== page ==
George Bush’s government smears its opponents as “supporters of tyranny”. Yet recent events in the central Asian republic of Uzbekistan have exposed how the US government backs one of the world’s most repressive regimes.
Islam Karimov, Uzbekistan’s president, ordered troops to fire on unarmed protesters in the eastern city of Andijan last week. Eyewitnesses estimate that 500 people were killed. Karimov claimed the protesters were “Islamic terrorists”.
The US government echoed Karimov. “We are concerned about the outbreak of violence, particularly by some members of a terrorist organisation,” said US spokesperson Scott McLellan.
“We urge the government and the demonstrators to exercise restraint. The people of Uzbekistan want to see a more representative and democratic government, but that should come through peaceful means.”
Craig Murray was Britain’s ambassador to Uzbekistan, until he was sacked for speaking out against the government’s complicity with human rights abuses there. He said the White House’s concern for democracy was “damage limitation”.
“This line that people in Uzbekistan should protest peacefully is ridiculous. How? There’s no free media there and political parties are banned,” he told Socialist Worker. “The idea that the demonstrators included Islamic terrorists is bollocks. The US hasn’t put any backing into the democratic opposition in Uzbekistan. Nor is it setting a time scale for greater democracy or calling for elections as it did in Ukraine and Georgia.”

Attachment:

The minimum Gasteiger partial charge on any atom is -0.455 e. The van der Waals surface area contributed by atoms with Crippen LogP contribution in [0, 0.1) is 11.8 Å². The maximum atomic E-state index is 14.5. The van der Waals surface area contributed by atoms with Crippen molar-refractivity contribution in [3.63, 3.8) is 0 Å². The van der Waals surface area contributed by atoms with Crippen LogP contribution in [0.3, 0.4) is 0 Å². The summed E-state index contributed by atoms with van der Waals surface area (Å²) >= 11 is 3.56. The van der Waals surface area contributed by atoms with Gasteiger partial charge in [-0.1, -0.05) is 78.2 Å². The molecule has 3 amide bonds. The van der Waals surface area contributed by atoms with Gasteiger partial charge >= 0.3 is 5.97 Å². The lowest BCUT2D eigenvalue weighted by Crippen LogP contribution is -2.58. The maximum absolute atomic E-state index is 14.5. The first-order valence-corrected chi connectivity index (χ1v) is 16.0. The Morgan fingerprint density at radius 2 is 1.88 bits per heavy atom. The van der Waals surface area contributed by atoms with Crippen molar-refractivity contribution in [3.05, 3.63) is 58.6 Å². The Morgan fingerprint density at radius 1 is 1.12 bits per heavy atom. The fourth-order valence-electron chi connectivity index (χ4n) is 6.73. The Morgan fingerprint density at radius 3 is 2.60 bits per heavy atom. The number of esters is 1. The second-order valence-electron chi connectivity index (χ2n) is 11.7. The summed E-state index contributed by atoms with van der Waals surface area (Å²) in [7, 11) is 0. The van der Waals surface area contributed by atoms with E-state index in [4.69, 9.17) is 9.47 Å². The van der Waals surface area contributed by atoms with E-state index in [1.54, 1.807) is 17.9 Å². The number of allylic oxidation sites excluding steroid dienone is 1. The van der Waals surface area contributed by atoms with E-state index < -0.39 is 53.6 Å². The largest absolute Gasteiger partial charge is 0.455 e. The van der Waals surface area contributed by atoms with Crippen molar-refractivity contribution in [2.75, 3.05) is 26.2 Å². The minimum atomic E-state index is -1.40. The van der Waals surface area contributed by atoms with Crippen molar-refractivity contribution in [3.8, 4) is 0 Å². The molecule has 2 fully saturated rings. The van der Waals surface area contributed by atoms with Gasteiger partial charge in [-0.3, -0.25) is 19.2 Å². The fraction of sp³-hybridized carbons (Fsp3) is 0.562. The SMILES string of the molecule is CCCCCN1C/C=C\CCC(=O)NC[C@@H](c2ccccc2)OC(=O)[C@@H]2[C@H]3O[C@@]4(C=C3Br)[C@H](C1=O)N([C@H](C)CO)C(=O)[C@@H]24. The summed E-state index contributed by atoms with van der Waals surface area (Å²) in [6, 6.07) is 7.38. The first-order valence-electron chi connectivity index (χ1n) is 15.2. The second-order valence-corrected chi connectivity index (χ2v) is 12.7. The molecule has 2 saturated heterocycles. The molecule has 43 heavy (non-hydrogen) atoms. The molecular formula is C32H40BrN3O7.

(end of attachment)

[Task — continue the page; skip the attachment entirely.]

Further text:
The US backs Karimov with $500 million a year because of Uzbekistan’s strategic location. The US has a huge permanent airbase there, 15 minutes flying time from Iran and less than one hour from Russia and China.
The protests in Andijan were sparked when 23 local businessmen were arrested on trumped-up charges of Islamic militancy. Many of the demonstrators were workers at factories that had been shut down when the businessmen were arrested. The Uzbek government has now sealed off Andijan.
“I’d like a revolution to spread, but I fear it won’t,” says Murray. “I spoke to people in the capital of Tashkent. Many had no idea that anything had happened. This was 48 hours after headlines across the world media.”